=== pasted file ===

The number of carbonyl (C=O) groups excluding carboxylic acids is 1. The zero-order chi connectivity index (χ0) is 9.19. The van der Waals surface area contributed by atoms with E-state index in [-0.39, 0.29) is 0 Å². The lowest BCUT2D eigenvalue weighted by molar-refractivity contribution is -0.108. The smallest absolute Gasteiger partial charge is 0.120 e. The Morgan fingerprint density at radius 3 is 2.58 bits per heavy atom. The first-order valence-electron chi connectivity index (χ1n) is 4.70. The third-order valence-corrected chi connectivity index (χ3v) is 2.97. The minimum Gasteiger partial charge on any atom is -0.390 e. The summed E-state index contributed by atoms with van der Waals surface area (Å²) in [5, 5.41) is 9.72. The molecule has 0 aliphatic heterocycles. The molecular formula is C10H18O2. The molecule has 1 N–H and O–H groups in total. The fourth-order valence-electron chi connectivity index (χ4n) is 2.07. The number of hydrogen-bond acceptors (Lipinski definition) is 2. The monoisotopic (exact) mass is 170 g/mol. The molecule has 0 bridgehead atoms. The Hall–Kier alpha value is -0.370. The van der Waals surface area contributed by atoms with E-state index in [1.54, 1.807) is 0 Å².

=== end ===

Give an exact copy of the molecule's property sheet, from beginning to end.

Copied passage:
The number of carbonyl (C=O) groups excluding carboxylic acids is 1. The zero-order chi connectivity index (χ0) is 9.19. The van der Waals surface area contributed by atoms with E-state index in [-0.39, 0.29) is 0 Å². The lowest BCUT2D eigenvalue weighted by molar-refractivity contribution is -0.108. The smallest absolute Gasteiger partial charge is 0.120 e. The Morgan fingerprint density at radius 3 is 2.58 bits per heavy atom. The first-order valence-electron chi connectivity index (χ1n) is 4.70. The third-order valence-corrected chi connectivity index (χ3v) is 2.97. The minimum Gasteiger partial charge on any atom is -0.390 e. The summed E-state index contributed by atoms with van der Waals surface area (Å²) in [5, 5.41) is 9.72. The molecule has 0 aliphatic heterocycles. The molecular formula is C10H18O2. The molecule has 1 N–H and O–H groups in total. The fourth-order valence-electron chi connectivity index (χ4n) is 2.07. The number of hydrogen-bond acceptors (Lipinski definition) is 2. The monoisotopic (exact) mass is 170 g/mol. The molecule has 0 bridgehead atoms. The Hall–Kier alpha value is -0.370. The van der Waals surface area contributed by atoms with E-state index in [1.54, 1.807) is 0 Å².